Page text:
Q&A: Inspection & Testing (Special Advertising Section)
Testing for Defects through Various Inspection Systems
John Lewis of Cognex Corp., talks on inspection and testing done by Cognex equipment.
November 1, 2013
Market Development Manager
10 years with the company
Q: When it comes to QC (quality control), how does one determine its parameters for testing and inspection? Is there a general baseline of what to look for, or is it really on a case-by-case basis?
Lewis: What customers look for during visual inspection varies on a case-by-case basis. Some customers may want to measure critical dimensions of material, check material alignment in a process, determine print quality or even perform OCR (Optical Character Recognition), barcode reading or final package inspection to ensure package compliance and integrity.
Q: For testing instruments, what tweaks can be made to better the results when a flaw or inconsistency is found?
Lewis: Cognex offers the most comprehensive selection of lighting options in the industry, applying collimated, diffused, or side lighting, depending on the application. We build systems using optimal cameras, lenses, and lighting, as well as optimized software packages to provide superior detection, identification, and visualization of the defects that customers care most about.
Q: What kinds of equipment can be used to test, measure and/or inspect films and other substrates? What is one looking for in terms of a successful product?
Lewis: This depends on what is being tested. First, determine what to look for. Then select the equipment. In general, from a Cognex perspective, when looking for online detection, identification and visualization of plastic defects such as gels, carbon specs, holes, wrinkles and voids, then using a SmartView web inspection system makes the most sense. These systems inspect millions of square meters of plastic film and sheet every day. With vast experience in applications ranging from clear films, to opaque sheets, to glass, and foils, Cognex SmartView inspection systems can help customers reduce overall operational costs and optimize processes.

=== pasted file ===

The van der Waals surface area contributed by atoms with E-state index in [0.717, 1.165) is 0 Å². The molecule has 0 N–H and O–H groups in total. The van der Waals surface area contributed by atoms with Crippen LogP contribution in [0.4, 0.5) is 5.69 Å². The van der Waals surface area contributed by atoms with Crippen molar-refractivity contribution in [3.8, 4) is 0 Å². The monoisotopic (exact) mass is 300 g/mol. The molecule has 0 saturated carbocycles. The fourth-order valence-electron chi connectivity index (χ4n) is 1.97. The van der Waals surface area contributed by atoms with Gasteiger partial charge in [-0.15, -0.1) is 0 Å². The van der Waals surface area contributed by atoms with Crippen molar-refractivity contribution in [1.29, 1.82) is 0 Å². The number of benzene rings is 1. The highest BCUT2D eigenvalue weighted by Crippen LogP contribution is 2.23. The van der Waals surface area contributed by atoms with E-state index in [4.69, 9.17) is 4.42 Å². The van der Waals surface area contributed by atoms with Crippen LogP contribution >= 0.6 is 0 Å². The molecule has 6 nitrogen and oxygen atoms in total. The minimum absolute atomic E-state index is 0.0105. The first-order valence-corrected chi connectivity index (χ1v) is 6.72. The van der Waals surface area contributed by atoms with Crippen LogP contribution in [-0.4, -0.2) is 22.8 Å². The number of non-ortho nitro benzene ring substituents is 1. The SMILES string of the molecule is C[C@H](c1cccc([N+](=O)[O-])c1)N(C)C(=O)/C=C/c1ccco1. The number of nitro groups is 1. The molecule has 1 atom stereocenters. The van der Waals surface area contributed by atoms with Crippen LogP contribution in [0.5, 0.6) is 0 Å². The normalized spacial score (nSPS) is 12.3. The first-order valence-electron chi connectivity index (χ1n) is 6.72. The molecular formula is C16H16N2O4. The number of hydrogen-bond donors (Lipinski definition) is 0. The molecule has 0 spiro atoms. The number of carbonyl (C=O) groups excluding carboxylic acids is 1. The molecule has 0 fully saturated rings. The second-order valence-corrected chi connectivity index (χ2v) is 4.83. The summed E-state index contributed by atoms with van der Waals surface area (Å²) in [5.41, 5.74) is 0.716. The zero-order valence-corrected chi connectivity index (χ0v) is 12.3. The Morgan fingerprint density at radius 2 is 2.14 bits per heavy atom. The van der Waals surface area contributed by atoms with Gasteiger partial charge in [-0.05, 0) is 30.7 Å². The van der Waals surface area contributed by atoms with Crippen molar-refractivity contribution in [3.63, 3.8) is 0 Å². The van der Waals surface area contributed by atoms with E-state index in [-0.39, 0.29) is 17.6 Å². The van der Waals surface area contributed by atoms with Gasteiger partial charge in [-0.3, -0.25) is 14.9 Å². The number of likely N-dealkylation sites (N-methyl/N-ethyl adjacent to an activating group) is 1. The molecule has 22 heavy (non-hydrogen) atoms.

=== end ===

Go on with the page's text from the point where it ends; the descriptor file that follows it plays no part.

When doing alignment, print quality inspection, package assembly verification, OCR and barcode reading, then VisionPro machine vision software is the best choice because it combines a full library of proven vision tools with the flexibility to select the cameras, frame grabbers and peripherals of your choice.
Q: When a flaw is found, what are the next steps?
Lewis: Typically when a web inspection system detects a defect, the defect will be classified and then added to a defect map so that it can be located on the roll. This way the customer can either remove the defect before shipping or downgrade the material. Generally downgraded material is recycled or sold at a discount. Other defects may be removed from the packaging line and rejected or reworked. Additionally, continuous online inspection provides information that customers use to make improvement to the upstream process in order to prevent creating more defective product.
(508) 650-3000; www.cognex.com